Friday, November 6, 2009

After seeing In Defense of Food: An Eater's Manifesto reviewed on a few other blogs I frequent, I was intrigued. Proposing neither a diet nor an eating method, Michael Pollan asks some thoughtful questions about what we eat, how we eat it, and if it's really doing us any good, questions like:

  • Of what does the Western diet truly consist?

  • With all the health claims on the labels of our food, why are we getting fatter and sicker?

  • Why are we developing heart disease and diabetes at alarmingly increasing rates?

  • Is there a connection between the food pyramid, the food conglomerates, and the medical establishment?

  • Why are people in other countries who eat their culture's traditional diet healthier regardless of that diet's fat or carb content?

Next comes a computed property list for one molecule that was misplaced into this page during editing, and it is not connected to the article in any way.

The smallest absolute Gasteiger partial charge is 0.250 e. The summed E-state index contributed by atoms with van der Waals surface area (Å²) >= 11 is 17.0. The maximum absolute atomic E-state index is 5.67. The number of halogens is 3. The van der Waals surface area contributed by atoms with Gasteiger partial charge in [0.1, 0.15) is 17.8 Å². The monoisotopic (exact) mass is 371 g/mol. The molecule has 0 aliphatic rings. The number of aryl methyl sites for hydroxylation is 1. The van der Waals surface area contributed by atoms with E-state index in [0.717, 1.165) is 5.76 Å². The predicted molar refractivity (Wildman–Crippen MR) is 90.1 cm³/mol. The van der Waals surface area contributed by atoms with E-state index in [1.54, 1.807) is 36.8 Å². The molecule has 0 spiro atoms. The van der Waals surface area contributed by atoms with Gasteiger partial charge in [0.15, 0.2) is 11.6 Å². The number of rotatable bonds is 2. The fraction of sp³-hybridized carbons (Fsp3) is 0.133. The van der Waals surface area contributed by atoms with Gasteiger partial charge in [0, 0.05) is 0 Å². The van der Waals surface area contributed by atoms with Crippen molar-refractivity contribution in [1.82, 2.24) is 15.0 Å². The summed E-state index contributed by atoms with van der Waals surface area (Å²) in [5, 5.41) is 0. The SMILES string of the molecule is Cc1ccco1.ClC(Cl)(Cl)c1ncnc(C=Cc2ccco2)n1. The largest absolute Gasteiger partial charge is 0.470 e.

• Would what I eat even pass for food in my grandmother or great-grandmother's day?

I recommend In Defense of Food to anyone willing to take a look at what's really on your plate.


Monica said...

I'll have to check this out. I'm currently reading "The End of Overeating So far it's been about how foods are processed and layered in our country in such a way to lead to overstimulation and addiction. Very enlightening. I think this book would be a good follow up. Thanks!

anika said...

nourishing traditions... sally fallon & mary enig... great addition to your collection

eureka said...

Oh, yes, this was an interesting book! What exactly DO we put in our mouths...? Makes ya wonder.

Have you read Freakonomics? There's a new Superfreakonomics book out now. I betcha you'd like those.

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